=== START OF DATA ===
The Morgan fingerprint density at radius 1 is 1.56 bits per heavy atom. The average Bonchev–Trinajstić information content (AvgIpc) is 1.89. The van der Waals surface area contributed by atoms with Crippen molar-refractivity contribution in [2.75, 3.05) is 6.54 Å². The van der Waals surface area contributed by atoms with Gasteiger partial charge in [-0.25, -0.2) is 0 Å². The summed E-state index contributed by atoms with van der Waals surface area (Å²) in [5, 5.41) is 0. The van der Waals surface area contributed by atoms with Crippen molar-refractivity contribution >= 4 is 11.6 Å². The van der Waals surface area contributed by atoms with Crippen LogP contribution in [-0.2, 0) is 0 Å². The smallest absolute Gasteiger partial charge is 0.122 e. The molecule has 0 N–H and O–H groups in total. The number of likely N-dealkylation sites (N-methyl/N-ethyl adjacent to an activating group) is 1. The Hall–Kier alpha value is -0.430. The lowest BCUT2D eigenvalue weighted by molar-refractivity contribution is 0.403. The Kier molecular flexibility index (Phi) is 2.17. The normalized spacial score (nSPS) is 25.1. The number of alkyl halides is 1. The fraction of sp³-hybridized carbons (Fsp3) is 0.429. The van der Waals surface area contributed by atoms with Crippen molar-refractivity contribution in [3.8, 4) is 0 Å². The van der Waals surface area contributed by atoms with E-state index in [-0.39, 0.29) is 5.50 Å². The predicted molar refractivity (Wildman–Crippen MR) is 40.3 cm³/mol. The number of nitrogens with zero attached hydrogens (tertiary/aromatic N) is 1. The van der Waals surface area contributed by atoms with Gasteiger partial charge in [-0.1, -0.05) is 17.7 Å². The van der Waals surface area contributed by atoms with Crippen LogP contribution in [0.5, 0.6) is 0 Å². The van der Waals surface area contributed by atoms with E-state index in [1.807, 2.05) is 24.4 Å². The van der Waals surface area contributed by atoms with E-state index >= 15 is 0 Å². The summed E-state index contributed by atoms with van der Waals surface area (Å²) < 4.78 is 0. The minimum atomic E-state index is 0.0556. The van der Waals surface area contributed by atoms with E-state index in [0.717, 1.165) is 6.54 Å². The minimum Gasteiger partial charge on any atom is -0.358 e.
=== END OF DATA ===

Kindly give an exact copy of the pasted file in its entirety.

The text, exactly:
The Morgan fingerprint density at radius 1 is 1.56 bits per heavy atom. The average Bonchev–Trinajstić information content (AvgIpc) is 1.89. The van der Waals surface area contributed by atoms with Crippen molar-refractivity contribution in [2.75, 3.05) is 6.54 Å². The van der Waals surface area contributed by atoms with Gasteiger partial charge in [-0.25, -0.2) is 0 Å². The summed E-state index contributed by atoms with van der Waals surface area (Å²) in [5, 5.41) is 0. The van der Waals surface area contributed by atoms with Crippen molar-refractivity contribution >= 4 is 11.6 Å². The van der Waals surface area contributed by atoms with Crippen LogP contribution in [-0.2, 0) is 0 Å². The smallest absolute Gasteiger partial charge is 0.122 e. The molecule has 0 N–H and O–H groups in total. The number of likely N-dealkylation sites (N-methyl/N-ethyl adjacent to an activating group) is 1. The Hall–Kier alpha value is -0.430. The lowest BCUT2D eigenvalue weighted by molar-refractivity contribution is 0.403. The Kier molecular flexibility index (Phi) is 2.17. The normalized spacial score (nSPS) is 25.1. The number of alkyl halides is 1. The fraction of sp³-hybridized carbons (Fsp3) is 0.429. The van der Waals surface area contributed by atoms with Crippen molar-refractivity contribution in [3.8, 4) is 0 Å². The van der Waals surface area contributed by atoms with E-state index in [-0.39, 0.29) is 5.50 Å². The predicted molar refractivity (Wildman–Crippen MR) is 40.3 cm³/mol. The number of nitrogens with zero attached hydrogens (tertiary/aromatic N) is 1. The van der Waals surface area contributed by atoms with Gasteiger partial charge in [-0.1, -0.05) is 17.7 Å². The van der Waals surface area contributed by atoms with Crippen LogP contribution in [0.5, 0.6) is 0 Å². The van der Waals surface area contributed by atoms with E-state index in [1.807, 2.05) is 24.4 Å². The van der Waals surface area contributed by atoms with E-state index >= 15 is 0 Å². The summed E-state index contributed by atoms with van der Waals surface area (Å²) < 4.78 is 0. The minimum atomic E-state index is 0.0556. The van der Waals surface area contributed by atoms with E-state index in [0.717, 1.165) is 6.54 Å². The minimum Gasteiger partial charge on any atom is -0.358 e.